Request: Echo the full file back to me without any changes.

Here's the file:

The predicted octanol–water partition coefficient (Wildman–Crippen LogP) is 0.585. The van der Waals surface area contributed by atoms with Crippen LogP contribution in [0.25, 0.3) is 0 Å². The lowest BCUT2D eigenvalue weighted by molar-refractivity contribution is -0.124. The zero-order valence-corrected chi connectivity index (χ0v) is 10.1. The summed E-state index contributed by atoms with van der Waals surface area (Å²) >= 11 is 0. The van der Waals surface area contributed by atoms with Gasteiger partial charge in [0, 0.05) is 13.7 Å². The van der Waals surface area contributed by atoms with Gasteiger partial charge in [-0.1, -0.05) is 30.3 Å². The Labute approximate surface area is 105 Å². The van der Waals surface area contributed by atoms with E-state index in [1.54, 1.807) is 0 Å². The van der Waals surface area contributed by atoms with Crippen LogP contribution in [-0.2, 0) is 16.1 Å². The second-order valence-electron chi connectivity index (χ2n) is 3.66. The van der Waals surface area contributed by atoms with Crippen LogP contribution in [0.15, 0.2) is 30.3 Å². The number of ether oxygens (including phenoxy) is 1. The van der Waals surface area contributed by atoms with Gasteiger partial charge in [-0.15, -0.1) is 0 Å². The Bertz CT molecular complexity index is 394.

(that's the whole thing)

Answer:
The predicted octanol–water partition coefficient (Wildman–Crippen LogP) is 0.585. The van der Waals surface area contributed by atoms with Crippen LogP contribution in [0.25, 0.3) is 0 Å². The lowest BCUT2D eigenvalue weighted by molar-refractivity contribution is -0.124. The zero-order valence-corrected chi connectivity index (χ0v) is 10.1. The summed E-state index contributed by atoms with van der Waals surface area (Å²) >= 11 is 0. The van der Waals surface area contributed by atoms with Gasteiger partial charge in [0, 0.05) is 13.7 Å². The van der Waals surface area contributed by atoms with Gasteiger partial charge in [-0.1, -0.05) is 30.3 Å². The Labute approximate surface area is 105 Å². The van der Waals surface area contributed by atoms with E-state index in [1.54, 1.807) is 0 Å². The van der Waals surface area contributed by atoms with Crippen LogP contribution in [-0.2, 0) is 16.1 Å². The second-order valence-electron chi connectivity index (χ2n) is 3.66. The van der Waals surface area contributed by atoms with Crippen LogP contribution in [0.15, 0.2) is 30.3 Å². The number of ether oxygens (including phenoxy) is 1. The van der Waals surface area contributed by atoms with Gasteiger partial charge in [-0.15, -0.1) is 0 Å². The Bertz CT molecular complexity index is 394.